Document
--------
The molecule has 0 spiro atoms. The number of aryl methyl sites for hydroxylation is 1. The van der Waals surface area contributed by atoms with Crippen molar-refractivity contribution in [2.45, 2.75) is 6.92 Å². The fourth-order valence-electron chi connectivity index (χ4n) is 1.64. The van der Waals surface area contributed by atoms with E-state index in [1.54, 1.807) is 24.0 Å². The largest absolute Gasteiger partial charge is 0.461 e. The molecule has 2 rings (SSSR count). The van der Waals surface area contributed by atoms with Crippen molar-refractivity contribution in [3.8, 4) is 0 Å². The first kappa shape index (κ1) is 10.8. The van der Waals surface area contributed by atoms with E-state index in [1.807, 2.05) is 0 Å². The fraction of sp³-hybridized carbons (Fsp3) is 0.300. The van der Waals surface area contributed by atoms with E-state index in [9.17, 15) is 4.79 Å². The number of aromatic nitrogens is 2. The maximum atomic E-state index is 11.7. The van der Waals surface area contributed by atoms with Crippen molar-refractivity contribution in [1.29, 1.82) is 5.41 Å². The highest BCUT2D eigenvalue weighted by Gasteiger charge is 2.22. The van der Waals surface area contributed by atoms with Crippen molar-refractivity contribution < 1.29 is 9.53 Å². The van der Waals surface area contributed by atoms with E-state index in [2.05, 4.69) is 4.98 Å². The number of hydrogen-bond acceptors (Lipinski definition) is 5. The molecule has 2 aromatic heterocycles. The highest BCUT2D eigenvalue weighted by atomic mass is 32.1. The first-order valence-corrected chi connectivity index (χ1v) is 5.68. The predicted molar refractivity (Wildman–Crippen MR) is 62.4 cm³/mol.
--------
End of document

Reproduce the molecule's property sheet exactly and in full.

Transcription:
The molecule has 0 spiro atoms. The number of aryl methyl sites for hydroxylation is 1. The van der Waals surface area contributed by atoms with Crippen molar-refractivity contribution in [2.45, 2.75) is 6.92 Å². The fourth-order valence-electron chi connectivity index (χ4n) is 1.64. The van der Waals surface area contributed by atoms with E-state index in [1.54, 1.807) is 24.0 Å². The largest absolute Gasteiger partial charge is 0.461 e. The molecule has 2 rings (SSSR count). The van der Waals surface area contributed by atoms with Crippen molar-refractivity contribution in [3.8, 4) is 0 Å². The first kappa shape index (κ1) is 10.8. The van der Waals surface area contributed by atoms with E-state index in [1.807, 2.05) is 0 Å². The fraction of sp³-hybridized carbons (Fsp3) is 0.300. The van der Waals surface area contributed by atoms with E-state index in [9.17, 15) is 4.79 Å². The number of aromatic nitrogens is 2. The maximum atomic E-state index is 11.7. The van der Waals surface area contributed by atoms with Crippen molar-refractivity contribution in [1.29, 1.82) is 5.41 Å². The highest BCUT2D eigenvalue weighted by Gasteiger charge is 2.22. The van der Waals surface area contributed by atoms with Crippen molar-refractivity contribution < 1.29 is 9.53 Å². The van der Waals surface area contributed by atoms with E-state index in [2.05, 4.69) is 4.98 Å². The number of hydrogen-bond acceptors (Lipinski definition) is 5. The molecule has 2 aromatic heterocycles. The highest BCUT2D eigenvalue weighted by atomic mass is 32.1. The first-order valence-corrected chi connectivity index (χ1v) is 5.68. The predicted molar refractivity (Wildman–Crippen MR) is 62.4 cm³/mol.